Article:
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Unmasking biased writing

Updated: Dec 19, 2023


by Patrice Johnson December 19, 2023. Revised and reprinted from June 6, 2022


Friend,


If you’re like me, you grit your teeth and try to ignore the subtle biases that muddy today’s news. Then once in a while a headline crosses a bridge too far, and you feel the need to speak out. This happened to me after reading the headline, “Lawyer Who Plotted to Overturn Trump Loss Recruits Election Deniers to Watch Over the Vote” in the May 30 edition of the New York Times.

 

My father was a medical doctor, and Mom a nationally syndicated columnist, so I grew up sandwiched between the Hippocratic Oath to do no harm and the journalist creed to report the objective truth.

 

Give Alexandra Berzon the benefit of the doubt. I thought. She’s a Pulitzer Prize winner and new to the NYT. Maybe her editor loaded that headline with biased words in order to attract readers. I trained my attention on the lead sentence. 

 

In a hotel conference center outside Harrisburg, Pa., Cleta Mitchell, one of the key figures in a failed scheme to overturn Donald J. Trump’s defeat, was leading a seminar on “election integrity.”

 

The choice of the word, scheme, stood out like red pepper flakes on a cheese pizza. Former President was notably missing in front of Trump's name. The omission felt disrespectful and was likely a breach of NYT protocol.


Even more glaring, the author enclosed election integrity in quotation marks. No way was that phrase a direct quote. To write quotation marks without citing a source is equivalent to gesturing air quotes while speaking. The technique conveys sarcasm. This read like a cheap shot.

 

As a former newspaper editor, this writer felt compelled to hammer out an unbiased lead sentence.

 

Example of objective writing: In a hotel conference center outside Harrisburg, Pa., Cleta Mitchell, one of the key figures in contesting the results of the 2020 presidential election, was leading a seminar on election integrity. 

 

Prejudicial language marred the next few paragraphs, so I marked the bias and sleights of hand. To equip readers to identify and resist slanted writing, I drafted examples of objective newswriting that, to borrow the NYT's motto since 1896, was "“All the News That's Fit to Print."


First up, these two paragraphs repeated the same unusual tag:

 

We are taking the lessons we learned in 2020 and we are going forward to make sure they never happen again,” Ms. Mitchell told the crowd of about 150 activists-in-training.
She would be “putting you to work,” she told them. 

 

The redundant use of the word, told, was amateurish. Was it a mistake that slipped past the writer and editor, or was the word repeated for the purpose of planting the idea that Mitchell was bossy? 

 

In the days after the 2020 election, Ms. Mitchell was among a cadre of Republican lawyers who frantically compiled unsubstantiated accusationsdebunked claims and an array of confusing and inconclusive eyewitness reports to build the case that the election was marred by fraud. Courts rejected the cases and election officials were unconvinced, thwarting a stunning assault on the transfer of power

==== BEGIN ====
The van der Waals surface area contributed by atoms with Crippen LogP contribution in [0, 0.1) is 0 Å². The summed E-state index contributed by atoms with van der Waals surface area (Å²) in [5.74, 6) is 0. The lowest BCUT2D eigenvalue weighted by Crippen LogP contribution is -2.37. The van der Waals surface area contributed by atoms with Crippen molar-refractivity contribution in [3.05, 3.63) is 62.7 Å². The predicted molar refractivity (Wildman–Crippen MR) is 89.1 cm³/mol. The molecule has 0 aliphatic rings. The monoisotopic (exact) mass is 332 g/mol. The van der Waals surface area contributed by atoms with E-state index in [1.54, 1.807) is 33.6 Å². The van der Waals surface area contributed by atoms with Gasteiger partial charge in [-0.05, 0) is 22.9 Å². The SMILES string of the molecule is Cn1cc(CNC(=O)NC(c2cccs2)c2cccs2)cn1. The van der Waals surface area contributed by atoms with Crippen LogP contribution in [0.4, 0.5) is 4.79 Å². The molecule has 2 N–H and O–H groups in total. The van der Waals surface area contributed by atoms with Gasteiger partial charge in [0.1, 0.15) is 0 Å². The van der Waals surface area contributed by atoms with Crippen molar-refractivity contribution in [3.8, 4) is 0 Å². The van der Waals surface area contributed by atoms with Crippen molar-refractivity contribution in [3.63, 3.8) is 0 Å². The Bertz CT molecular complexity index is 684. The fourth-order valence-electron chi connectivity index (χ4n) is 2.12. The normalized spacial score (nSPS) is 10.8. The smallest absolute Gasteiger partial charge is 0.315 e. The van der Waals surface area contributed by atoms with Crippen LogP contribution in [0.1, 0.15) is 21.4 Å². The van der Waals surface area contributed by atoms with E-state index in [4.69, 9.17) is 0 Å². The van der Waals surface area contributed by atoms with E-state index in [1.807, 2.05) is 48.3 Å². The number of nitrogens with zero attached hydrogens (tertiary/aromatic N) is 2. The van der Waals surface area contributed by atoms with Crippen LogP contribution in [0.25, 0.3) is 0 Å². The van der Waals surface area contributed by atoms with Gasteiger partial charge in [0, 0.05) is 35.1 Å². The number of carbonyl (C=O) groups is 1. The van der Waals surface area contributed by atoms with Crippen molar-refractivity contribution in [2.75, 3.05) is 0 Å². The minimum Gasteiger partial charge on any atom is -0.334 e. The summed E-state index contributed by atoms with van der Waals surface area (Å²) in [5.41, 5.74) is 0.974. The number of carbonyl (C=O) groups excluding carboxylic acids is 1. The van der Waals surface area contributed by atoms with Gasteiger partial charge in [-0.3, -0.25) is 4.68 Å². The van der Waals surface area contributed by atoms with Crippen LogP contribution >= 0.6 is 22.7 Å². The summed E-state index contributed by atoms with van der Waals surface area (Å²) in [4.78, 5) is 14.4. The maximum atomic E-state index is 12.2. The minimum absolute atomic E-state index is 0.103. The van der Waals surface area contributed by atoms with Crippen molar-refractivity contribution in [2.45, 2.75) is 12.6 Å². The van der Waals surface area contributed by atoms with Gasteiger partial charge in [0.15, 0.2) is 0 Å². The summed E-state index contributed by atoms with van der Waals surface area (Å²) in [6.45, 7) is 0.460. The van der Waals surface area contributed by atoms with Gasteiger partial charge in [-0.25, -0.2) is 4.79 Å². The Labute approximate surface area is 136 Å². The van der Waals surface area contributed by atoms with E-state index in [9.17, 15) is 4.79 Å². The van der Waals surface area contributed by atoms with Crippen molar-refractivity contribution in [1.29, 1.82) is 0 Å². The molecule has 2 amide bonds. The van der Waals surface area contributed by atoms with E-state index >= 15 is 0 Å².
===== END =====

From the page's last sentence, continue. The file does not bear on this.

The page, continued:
Loaded words peppered the entire paragraph. Words like unsubstantiated, debunked, marred by fraud, rejected, thwarting, stunning, and assault do not roll off the tongue and drop onto the printed page by accident.


Cadre carried a militaristic tone, and the adverb frantically imposed the author's opinion on unsuspecting readers. Professional writers strive to show rather than tell, so they avoid adverbs, particularly those ending in ly, like the plague.


At best, the use of this was lazy writing, a high crime among serious writers.


Objective writing: In the days after the 2020 election, Ms. Mitchell was among a throng of Republican lawyers who compiled an array of eyewitness reports and affidavits attesting to election wrongdoing. Courts refused to take the cases and many election officials remained unconvinced. 

 

Now Ms. Mitchell is prepping for the next election. Working with a well-funded network of organizations on the right, including the Republican National Committee, she is recruiting election conspiracists into an organized cavalry of activists monitoring elections.

 

Objective writing: Now Ms. Mitchell is prepping for the next election. Working with a well-funded network of organizations, including the Republican National Committee, she is recruiting citizens to monitor elections.

 

In seminars around the country, Ms. Mitchell is marshaling volunteers to stake out election offices, file information requests, monitor voting, work at polling places and keep detailed records of their work. She has tapped into a network of grass-root groups that promote misinformation and espouse wild theories about the 2020 election, including the fiction that President Biden’s victory could still be decertified and Mr. Trump reinstated.

 

Note the sleight of hand with the usage of titles. The writing shows respect to one president yet disrespects the other, referring to President Biden yet Mr. Trump. Former President Trump would be parallel and more appropriate.

 

Objective writing: In seminars around the country, Ms. Mitchell is shepherding volunteers to have a presence in election offices, file information requests, monitor voting, work at polling places and keep detailed records of their work. She has tapped into a network of grass-root groups that sprung up with concerns regarding election integrity after the 2020 election.

 

One concern is the group’s intent to research the backgrounds of local and state officials to determine whether each is a “friend or foe” of the movement. Many officials already feel under attack by those who falsely contend that the 2020 election was stolen